A dish being prepared at the Junebaby restaurant in Seattle
Courtesy of Junebaby


Seattle, Washington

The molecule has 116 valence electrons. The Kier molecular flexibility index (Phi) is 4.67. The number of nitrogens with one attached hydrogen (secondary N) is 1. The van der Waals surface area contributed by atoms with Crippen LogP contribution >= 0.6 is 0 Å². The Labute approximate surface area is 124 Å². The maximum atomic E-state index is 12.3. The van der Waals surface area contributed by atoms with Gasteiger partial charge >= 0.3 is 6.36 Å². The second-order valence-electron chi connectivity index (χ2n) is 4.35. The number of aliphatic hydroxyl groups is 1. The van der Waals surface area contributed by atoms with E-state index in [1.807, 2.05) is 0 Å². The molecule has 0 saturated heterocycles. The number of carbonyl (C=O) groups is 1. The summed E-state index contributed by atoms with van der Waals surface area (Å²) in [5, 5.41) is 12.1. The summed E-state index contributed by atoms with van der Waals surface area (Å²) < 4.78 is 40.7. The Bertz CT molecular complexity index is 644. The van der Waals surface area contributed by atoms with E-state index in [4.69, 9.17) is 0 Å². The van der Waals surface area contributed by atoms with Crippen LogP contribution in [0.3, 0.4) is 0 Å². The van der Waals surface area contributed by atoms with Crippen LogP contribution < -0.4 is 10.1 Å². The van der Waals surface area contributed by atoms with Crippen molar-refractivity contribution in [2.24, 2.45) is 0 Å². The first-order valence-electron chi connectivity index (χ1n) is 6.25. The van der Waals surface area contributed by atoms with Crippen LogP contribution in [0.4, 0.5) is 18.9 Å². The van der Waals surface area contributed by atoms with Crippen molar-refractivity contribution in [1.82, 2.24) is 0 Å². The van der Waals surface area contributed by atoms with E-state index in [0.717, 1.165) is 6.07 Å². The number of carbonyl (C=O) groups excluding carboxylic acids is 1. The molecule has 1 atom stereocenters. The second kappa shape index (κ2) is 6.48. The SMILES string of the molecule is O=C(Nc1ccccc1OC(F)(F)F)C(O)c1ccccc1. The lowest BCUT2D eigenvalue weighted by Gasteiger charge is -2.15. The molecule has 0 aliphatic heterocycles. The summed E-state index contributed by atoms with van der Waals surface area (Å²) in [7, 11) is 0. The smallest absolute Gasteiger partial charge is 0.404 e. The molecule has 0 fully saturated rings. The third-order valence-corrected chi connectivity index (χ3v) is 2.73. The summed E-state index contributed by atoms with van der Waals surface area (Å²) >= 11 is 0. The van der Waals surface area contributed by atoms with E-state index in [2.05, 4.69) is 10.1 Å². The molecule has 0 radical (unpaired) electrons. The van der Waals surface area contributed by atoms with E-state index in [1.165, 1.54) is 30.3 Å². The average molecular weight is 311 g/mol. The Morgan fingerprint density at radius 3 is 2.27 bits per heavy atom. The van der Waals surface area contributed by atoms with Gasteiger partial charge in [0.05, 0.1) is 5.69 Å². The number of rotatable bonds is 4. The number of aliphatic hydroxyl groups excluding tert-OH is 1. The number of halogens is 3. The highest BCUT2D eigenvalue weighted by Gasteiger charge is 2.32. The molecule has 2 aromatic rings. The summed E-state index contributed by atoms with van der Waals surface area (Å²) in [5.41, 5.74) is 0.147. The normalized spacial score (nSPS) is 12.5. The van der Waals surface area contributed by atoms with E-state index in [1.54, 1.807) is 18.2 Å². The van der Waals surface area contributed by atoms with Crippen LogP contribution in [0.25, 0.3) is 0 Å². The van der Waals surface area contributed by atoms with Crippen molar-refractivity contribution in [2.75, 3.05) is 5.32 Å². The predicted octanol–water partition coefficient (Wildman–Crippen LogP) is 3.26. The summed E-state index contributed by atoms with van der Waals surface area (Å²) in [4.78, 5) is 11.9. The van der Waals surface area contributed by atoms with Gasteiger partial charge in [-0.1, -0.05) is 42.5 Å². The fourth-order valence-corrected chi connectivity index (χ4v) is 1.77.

Few chefs serve food like Edouardo Jordan, whose Seattle eatery offers up soul-food staples (pulled pork, fried chicken, candied yams) while educating diners about their complex history. JuneBaby’s walls are lined with artwork featuring slaves, and its website includes an “encyclopedia” of menu ingredients that explains, for example, how corn bread became popular among slaves. (It didn’t require a fork and a knife.) “This is the food that fed a lot of people to build America,” says Jordan, a St. Petersburg, Fla., native who last year became the first black chef to win the James Beard Award for Best New Restaurant. “We shouldn’t hide that. We should embrace it.” —Ashley Hoffman

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